On June 18, 2012, the superior court issued its ruling on the November OSC. See Ryden Dec. Ex. C. The superior court awarded Plaintiff approximately $12,500 in attorney's fees, which was meant to be in the nature of a sanction, pursuant to Family Code § 271. See id. The superior court declined to award the additional relief that Plaintiff had requested "based on counsels' representation that those issues had been resolved prior to the hearing." Id. The Superior Court did not order Plaintiff to take any steps to implement the Dissolution or QDRO, or mention the possibility of issuing an order like the one that had been raised in Defendant's response. See id.

On June 27, 2012, Defendant removed the OSCC to this Court. The basis for removal was a federal question based on the preemptive force of the Employment Retirement Income Security Act (29 U.S.C. § 1001 et seq.) ("ERISA").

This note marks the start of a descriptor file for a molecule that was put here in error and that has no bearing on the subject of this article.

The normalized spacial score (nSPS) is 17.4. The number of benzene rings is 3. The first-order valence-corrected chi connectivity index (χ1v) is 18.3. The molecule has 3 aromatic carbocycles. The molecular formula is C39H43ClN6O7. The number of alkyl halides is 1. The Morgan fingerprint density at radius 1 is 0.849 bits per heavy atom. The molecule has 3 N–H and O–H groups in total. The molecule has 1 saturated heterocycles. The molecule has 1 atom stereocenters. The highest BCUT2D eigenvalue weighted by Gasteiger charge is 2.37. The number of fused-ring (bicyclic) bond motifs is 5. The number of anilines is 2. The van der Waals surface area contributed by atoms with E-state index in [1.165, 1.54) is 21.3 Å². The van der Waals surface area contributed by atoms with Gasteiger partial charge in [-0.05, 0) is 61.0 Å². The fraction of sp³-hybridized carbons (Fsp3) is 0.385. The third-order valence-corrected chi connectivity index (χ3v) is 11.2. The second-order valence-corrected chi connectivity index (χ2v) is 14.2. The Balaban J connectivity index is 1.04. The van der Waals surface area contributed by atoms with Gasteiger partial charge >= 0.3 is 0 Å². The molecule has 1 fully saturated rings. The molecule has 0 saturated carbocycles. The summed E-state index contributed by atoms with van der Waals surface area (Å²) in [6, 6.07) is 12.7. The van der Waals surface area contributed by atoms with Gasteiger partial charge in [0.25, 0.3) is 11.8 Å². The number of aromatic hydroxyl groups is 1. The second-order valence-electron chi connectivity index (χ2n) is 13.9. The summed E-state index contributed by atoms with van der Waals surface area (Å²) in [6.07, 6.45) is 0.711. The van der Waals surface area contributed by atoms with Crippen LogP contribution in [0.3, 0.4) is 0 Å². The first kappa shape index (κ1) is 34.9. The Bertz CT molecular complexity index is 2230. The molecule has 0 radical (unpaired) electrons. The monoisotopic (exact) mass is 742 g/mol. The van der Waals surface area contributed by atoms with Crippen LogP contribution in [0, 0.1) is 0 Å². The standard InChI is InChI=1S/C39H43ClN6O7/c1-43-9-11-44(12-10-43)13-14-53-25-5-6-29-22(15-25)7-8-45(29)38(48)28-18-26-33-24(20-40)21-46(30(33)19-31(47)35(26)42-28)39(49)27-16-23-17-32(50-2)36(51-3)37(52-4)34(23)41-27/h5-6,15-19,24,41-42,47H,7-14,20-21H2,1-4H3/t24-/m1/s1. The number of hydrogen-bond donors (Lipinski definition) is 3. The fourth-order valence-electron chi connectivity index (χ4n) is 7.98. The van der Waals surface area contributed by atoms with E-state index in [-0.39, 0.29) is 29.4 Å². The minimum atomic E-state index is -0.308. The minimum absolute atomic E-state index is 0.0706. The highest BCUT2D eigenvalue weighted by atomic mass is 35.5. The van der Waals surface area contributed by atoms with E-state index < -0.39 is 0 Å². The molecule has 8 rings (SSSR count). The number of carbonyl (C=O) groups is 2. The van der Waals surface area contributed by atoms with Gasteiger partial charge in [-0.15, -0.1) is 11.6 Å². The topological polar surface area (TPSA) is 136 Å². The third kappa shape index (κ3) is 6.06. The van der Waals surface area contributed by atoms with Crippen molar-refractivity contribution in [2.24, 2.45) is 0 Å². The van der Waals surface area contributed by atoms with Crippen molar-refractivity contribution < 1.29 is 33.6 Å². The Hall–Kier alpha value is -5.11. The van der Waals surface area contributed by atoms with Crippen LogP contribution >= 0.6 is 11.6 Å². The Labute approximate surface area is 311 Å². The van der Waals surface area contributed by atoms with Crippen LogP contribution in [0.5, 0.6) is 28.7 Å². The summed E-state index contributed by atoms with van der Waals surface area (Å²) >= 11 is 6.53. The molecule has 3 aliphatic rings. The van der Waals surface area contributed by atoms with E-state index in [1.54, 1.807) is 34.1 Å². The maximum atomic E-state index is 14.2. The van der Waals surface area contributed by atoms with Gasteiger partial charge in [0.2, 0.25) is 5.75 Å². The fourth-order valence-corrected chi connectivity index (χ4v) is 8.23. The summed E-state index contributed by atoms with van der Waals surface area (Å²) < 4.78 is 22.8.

On July 19, 2012, Plaintiff filed a motion to remand.

On September 6, 2012, the Magistrate Judge granted Plaintiff's motion and remanded the matter back to the Fresno County Superior Court.

On September 20, 2012, Defendant filed a motion to reconsider the Magistrate Judge's remand order.

On October 5, 2012, the Court denied the motion to reconsider because remand occurred due to a lack of subject matter jurisdiction, the case had already been received by the Fresno County Superior Court, 28 U.S.C. § 1447(d) prohibits review of such remands, and Defendant had not addressed § 1147(d).